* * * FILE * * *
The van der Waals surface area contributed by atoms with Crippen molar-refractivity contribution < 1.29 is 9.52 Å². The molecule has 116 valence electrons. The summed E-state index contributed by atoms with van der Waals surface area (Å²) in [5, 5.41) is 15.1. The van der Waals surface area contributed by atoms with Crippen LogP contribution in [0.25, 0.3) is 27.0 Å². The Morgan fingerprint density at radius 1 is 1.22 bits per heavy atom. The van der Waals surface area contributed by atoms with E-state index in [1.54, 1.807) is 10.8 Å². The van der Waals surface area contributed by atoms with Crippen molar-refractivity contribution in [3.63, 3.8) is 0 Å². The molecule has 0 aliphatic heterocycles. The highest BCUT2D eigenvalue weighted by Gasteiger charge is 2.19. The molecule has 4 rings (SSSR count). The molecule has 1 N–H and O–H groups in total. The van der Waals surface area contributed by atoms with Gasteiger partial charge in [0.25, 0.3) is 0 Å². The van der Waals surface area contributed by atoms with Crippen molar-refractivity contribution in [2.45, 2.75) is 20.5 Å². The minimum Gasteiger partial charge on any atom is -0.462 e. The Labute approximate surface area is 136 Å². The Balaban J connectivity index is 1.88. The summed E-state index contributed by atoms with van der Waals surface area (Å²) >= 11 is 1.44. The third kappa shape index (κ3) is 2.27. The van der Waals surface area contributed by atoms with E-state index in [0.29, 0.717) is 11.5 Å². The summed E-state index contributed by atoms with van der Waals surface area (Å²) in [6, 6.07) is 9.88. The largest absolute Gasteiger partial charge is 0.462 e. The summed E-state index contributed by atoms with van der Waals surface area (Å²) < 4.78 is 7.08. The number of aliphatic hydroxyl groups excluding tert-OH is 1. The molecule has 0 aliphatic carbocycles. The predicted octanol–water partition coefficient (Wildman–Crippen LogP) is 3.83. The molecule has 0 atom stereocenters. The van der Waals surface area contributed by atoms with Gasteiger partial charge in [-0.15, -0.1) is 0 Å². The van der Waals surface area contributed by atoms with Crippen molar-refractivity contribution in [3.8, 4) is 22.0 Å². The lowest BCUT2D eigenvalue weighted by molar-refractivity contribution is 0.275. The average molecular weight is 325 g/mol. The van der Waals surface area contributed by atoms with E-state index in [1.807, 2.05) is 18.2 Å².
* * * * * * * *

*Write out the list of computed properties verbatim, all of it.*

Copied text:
The van der Waals surface area contributed by atoms with Crippen molar-refractivity contribution < 1.29 is 9.52 Å². The molecule has 116 valence electrons. The summed E-state index contributed by atoms with van der Waals surface area (Å²) in [5, 5.41) is 15.1. The van der Waals surface area contributed by atoms with Crippen LogP contribution in [0.25, 0.3) is 27.0 Å². The Morgan fingerprint density at radius 1 is 1.22 bits per heavy atom. The van der Waals surface area contributed by atoms with E-state index in [1.54, 1.807) is 10.8 Å². The van der Waals surface area contributed by atoms with Crippen molar-refractivity contribution in [3.63, 3.8) is 0 Å². The molecule has 0 aliphatic heterocycles. The highest BCUT2D eigenvalue weighted by Gasteiger charge is 2.19. The molecule has 4 rings (SSSR count). The molecule has 1 N–H and O–H groups in total. The van der Waals surface area contributed by atoms with Gasteiger partial charge in [0.25, 0.3) is 0 Å². The van der Waals surface area contributed by atoms with Crippen molar-refractivity contribution in [2.45, 2.75) is 20.5 Å². The minimum Gasteiger partial charge on any atom is -0.462 e. The Labute approximate surface area is 136 Å². The Balaban J connectivity index is 1.88. The summed E-state index contributed by atoms with van der Waals surface area (Å²) >= 11 is 1.44. The third kappa shape index (κ3) is 2.27. The van der Waals surface area contributed by atoms with E-state index in [0.29, 0.717) is 11.5 Å². The summed E-state index contributed by atoms with van der Waals surface area (Å²) in [6, 6.07) is 9.88. The largest absolute Gasteiger partial charge is 0.462 e. The summed E-state index contributed by atoms with van der Waals surface area (Å²) < 4.78 is 7.08. The number of aliphatic hydroxyl groups excluding tert-OH is 1. The molecule has 0 aliphatic carbocycles. The predicted octanol–water partition coefficient (Wildman–Crippen LogP) is 3.83. The molecule has 0 atom stereocenters. The van der Waals surface area contributed by atoms with Gasteiger partial charge in [-0.15, -0.1) is 0 Å². The van der Waals surface area contributed by atoms with Crippen molar-refractivity contribution in [3.8, 4) is 22.0 Å². The lowest BCUT2D eigenvalue weighted by molar-refractivity contribution is 0.275. The average molecular weight is 325 g/mol. The van der Waals surface area contributed by atoms with E-state index in [1.807, 2.05) is 18.2 Å².